Amazon has started blocking users from pre-ordering books published by Hachette — including a book about Amazon itself — as a part of an ongoing contract dispute between the two companies.
Now, people interested in pre-ordering books such as the paperback version of “The Everything Store” or “Silkworm,” the second book J.K. Rowling has written under the alias Robert Galbraith, will find that Amazon lists the books as “unavailable.”
The removal of pre-ordering for the Everything Store paperback is especially notable because the book about Amazon, by journalist Brad Stone, details these types of tactics. The thoroughly reported book was previously panned by Mackenzie Bezos, the wife of Amazon founder Jeff Bezos, in a one-star review on the site.
Stone says in an email to GeekWire this morning, “What irony that a book detailing Amazon’s heavy handed tactics in business negotiations becomes, at least in a small way, a victim of those tactics.”
He adds that Amazon “risks seriously damaging its reputation as a customer oriented company by hurting the book buying experience. We saw it step away from its anti sales tax collection strategy when it began taking a pr hit a few years ago. It may be close to that tipping point in perception once again.”
Last week, news surfaced that Amazon was intentionally delaying the sale of Hachette books, and it appears that the pre-order blocks are another step in the company’s attempt to extract concessions from Hachette. Amazon is known for throwing its weight around in contract negotiations, and Hachette looks like an easy target, as the smallest of the big five New York publishers.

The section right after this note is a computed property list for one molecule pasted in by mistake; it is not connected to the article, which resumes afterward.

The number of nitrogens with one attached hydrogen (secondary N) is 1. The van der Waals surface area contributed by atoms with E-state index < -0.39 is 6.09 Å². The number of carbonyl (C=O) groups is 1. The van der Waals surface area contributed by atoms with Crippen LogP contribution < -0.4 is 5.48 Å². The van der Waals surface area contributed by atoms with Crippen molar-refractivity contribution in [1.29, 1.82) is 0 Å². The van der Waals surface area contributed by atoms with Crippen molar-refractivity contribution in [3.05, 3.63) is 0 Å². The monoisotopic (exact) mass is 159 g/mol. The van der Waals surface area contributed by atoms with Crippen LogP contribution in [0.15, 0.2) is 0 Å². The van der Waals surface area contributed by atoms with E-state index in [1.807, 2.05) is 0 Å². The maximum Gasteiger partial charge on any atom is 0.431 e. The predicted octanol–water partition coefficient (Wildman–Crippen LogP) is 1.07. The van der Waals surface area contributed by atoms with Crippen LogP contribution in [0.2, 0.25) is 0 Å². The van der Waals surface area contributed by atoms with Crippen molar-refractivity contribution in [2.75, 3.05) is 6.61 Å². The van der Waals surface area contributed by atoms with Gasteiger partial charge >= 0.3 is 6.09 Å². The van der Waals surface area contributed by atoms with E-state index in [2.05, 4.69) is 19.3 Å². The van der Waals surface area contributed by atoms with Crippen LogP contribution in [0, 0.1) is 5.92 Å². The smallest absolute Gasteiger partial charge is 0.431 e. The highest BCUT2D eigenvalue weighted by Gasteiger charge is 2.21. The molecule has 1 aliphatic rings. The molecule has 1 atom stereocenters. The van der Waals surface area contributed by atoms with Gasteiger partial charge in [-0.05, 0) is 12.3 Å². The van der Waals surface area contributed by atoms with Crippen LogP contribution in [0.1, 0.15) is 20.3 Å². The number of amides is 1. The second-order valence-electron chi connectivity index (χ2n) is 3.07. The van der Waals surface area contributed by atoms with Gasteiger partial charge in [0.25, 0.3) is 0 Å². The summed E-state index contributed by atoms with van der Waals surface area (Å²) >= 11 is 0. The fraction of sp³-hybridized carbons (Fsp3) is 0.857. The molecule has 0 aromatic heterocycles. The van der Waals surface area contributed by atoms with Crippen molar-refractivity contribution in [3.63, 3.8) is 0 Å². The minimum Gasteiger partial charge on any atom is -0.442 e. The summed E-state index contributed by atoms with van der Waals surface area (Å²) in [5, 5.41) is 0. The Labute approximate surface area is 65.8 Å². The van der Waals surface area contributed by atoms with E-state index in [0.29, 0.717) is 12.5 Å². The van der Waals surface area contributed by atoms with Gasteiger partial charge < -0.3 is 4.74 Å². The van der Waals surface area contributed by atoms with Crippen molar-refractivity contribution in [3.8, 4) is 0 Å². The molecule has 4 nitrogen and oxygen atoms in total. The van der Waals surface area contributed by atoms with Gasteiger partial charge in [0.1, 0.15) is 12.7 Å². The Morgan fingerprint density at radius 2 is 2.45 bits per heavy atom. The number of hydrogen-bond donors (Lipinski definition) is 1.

“Amazon has now taken preorder capabilities away from Hachette Book Group publications. Forthcoming books now bear a notice ‘currently unavailable’ and a note inviting customers to ask for an email when it becomes available. There is no preorder button, and some not-yet-published books lack a Kindle page entirely,” a Hachette representative said in a statement emailed to GeekWire.
The statement continued, “We are doing everything in our power to find a solution to this difficult situation, one that best serves our authors and their work, and that preserves our ability to survive and thrive as a strong and author-centric publishing company.”
An Amazon representative declined to comment. The news was reported earlier by the New York Times.
These contract negotiations are important, because Amazon uses rock-bottom wholesale prices and extended payment schedules so that it can sell books for as low a price as possible.
As one of the largest retailers in the U.S., it holds a tremendous amount of negotiating power, and the Seattle-based company hasn’t been afraid to use it. Amazon pulled over 4,000 titles from its Kindle Store in 2012 over a dispute with the Independent Publishing Group, and removed the ability to purchase e-books from Macmillian in 2010 over a pricing dispute.